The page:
Understanding Meningitis

in Health & Wellness

The bacterial or viral infection known as meningitis can kill within 24 hours, so recognizing the symptoms is critically important.

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The bacterial or viral infection known as meningitis can kill within 24 hours, so recognizing the symptoms is critically important.

In recognition of the more than 2.8 people annually affected by meningitis globally each year, April 24 is World Meningitis Day.

The theme for World Meningitis Day 2021 is "Take Action, Defeat Meningitis." The campaign focuses on the strength of a united message, noting that "Our voices are stronger together."

When meningitis occurs, there is an inflammation or swelling of the protective membranes covering the brain and spinal cord.

Often, meningitis makes the news when there's an outbreak of the virus on college campuses. In the past few years, there have been outbreaks at Rutgers University and San Diego State University. Typically, when this occurs, it is recommended the at-risk populations receive vaccinations for serogroup B meningococcal disease.

A virus is not the only cause of meningitis. According to the CDC, injuries, cancer, certain drugs, and other types of infections can also cause meningitis. Treatment differs depending on the cause.

Meningitis caused by bacteria can be deadly, and if suspected, a person should seek immediate medical attention. Vaccines can protect against some types of bacterial meningitis.

Viral meningitis is serious but usually less so than bacterial. Those who contract viral meningitis but with typically healthy immune systems can usually get better on their own. But because of the potential seriousness, it is still important to see a medical professional.

Fungal meningitis is typically rare but can be caused by inhaling fungal spores. There is also parasitic meningitis, which is also less common.

With bacterial meningitis, symptoms include a sudden fever, headache, and stiff neck. Other symptoms can include nausea, vomiting, sensitivity to light, and confusion. The symptoms can show up very quickly or appear over several days. Because symptoms can escalate to seizures and coma, seeking medical attention if you believe you have meningitis is important.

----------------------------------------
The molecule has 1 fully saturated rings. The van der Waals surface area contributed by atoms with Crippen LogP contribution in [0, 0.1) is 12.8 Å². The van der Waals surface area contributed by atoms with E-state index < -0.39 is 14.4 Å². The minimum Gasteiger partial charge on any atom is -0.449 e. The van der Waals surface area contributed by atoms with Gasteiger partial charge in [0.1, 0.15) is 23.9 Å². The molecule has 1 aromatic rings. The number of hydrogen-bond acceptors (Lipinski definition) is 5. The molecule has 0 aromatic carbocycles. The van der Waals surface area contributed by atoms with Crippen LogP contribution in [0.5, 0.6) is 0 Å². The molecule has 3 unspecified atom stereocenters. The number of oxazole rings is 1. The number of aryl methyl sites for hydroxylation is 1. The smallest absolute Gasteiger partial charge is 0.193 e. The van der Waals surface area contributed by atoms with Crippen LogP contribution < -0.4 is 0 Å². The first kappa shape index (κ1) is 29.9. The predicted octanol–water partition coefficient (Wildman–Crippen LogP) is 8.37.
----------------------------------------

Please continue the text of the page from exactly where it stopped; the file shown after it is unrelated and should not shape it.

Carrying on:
A physician will take blood samples to diagnose this type of meningitis or take a fluid sample near your spinal cord. Treatment comes in the form of antibiotics. This type of meningitis may be associated with the germs associated with sepsis, which can cause organ failure and death.

Viral meningitis, or the most common type, can be caused by the mumps or measles virus; Herpesviruses, including herpes simplex viruses; and varicella-zoster virus, which causes chickenpox and shingles; the influenza virus or a virus such as West Nile.

A person of any age can suffer from this type of meningitis. However, children younger than 5 are at higher risk, as are people with weak immune systems.

Symptoms can include fever, irritability, sleepiness, lethargy, and poor appetite. There are no vaccines to protect against non-polio enteroviruses, which are the most common cause of viral meningitis. You can decrease your chances of contracting non-polio enteroviruses or spreading them to other people by washing your hands often, avoiding touching your face with unwashed hands, avoiding close contact with sick people, and cleaning and disinfecting surfaces, toys, and doorknobs if someone is sick.

For survivors of meningitis, the aftereffects can be severe and include acquired brain injury, hearing problems, learning difficulties, behavioral changes, depression, exhaustion, and memory problems.

For those who contract bacterial meningitis, about 1 in 5 develop one or more of the after-effects.

It’s important to note that different vaccines can protect against the most common types of bacterial and viral meningitis. From 2000 to 2015, health officials estimate that one of the vaccines prevented more than 1 million deaths. If you suspect you have come into contact with someone who has meningitis, ask your healthcare provider about vaccines.

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Author: Lompoc Valley Medical Center,

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